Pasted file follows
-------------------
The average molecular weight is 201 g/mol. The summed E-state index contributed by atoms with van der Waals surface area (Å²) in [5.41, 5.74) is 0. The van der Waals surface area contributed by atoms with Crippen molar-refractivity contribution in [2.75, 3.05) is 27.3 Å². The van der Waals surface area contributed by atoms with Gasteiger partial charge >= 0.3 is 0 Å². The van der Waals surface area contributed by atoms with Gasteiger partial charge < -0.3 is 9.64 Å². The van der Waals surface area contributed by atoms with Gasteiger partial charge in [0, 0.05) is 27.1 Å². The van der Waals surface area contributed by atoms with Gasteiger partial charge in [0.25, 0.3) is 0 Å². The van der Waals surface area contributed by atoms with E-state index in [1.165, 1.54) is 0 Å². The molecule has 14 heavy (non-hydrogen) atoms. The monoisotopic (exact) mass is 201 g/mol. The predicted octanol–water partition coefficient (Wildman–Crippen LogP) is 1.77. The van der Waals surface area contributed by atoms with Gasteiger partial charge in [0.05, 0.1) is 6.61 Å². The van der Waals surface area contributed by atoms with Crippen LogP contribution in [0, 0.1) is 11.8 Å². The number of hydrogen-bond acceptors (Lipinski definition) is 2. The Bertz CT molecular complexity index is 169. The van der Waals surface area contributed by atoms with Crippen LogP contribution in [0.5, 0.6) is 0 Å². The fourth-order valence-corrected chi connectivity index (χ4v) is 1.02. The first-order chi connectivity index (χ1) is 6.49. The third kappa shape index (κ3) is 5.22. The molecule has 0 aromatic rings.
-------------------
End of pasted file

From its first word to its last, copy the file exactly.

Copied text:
The average molecular weight is 201 g/mol. The summed E-state index contributed by atoms with van der Waals surface area (Å²) in [5.41, 5.74) is 0. The van der Waals surface area contributed by atoms with Crippen molar-refractivity contribution in [2.75, 3.05) is 27.3 Å². The van der Waals surface area contributed by atoms with Gasteiger partial charge >= 0.3 is 0 Å². The van der Waals surface area contributed by atoms with Gasteiger partial charge < -0.3 is 9.64 Å². The van der Waals surface area contributed by atoms with Gasteiger partial charge in [0, 0.05) is 27.1 Å². The van der Waals surface area contributed by atoms with Gasteiger partial charge in [0.25, 0.3) is 0 Å². The van der Waals surface area contributed by atoms with E-state index in [1.165, 1.54) is 0 Å². The molecule has 14 heavy (non-hydrogen) atoms. The monoisotopic (exact) mass is 201 g/mol. The predicted octanol–water partition coefficient (Wildman–Crippen LogP) is 1.77. The van der Waals surface area contributed by atoms with Gasteiger partial charge in [0.05, 0.1) is 6.61 Å². The van der Waals surface area contributed by atoms with Crippen LogP contribution in [0, 0.1) is 11.8 Å². The number of hydrogen-bond acceptors (Lipinski definition) is 2. The Bertz CT molecular complexity index is 169. The van der Waals surface area contributed by atoms with Crippen LogP contribution in [0.5, 0.6) is 0 Å². The fourth-order valence-corrected chi connectivity index (χ4v) is 1.02. The first-order chi connectivity index (χ1) is 6.49. The third kappa shape index (κ3) is 5.22. The molecule has 0 aromatic rings.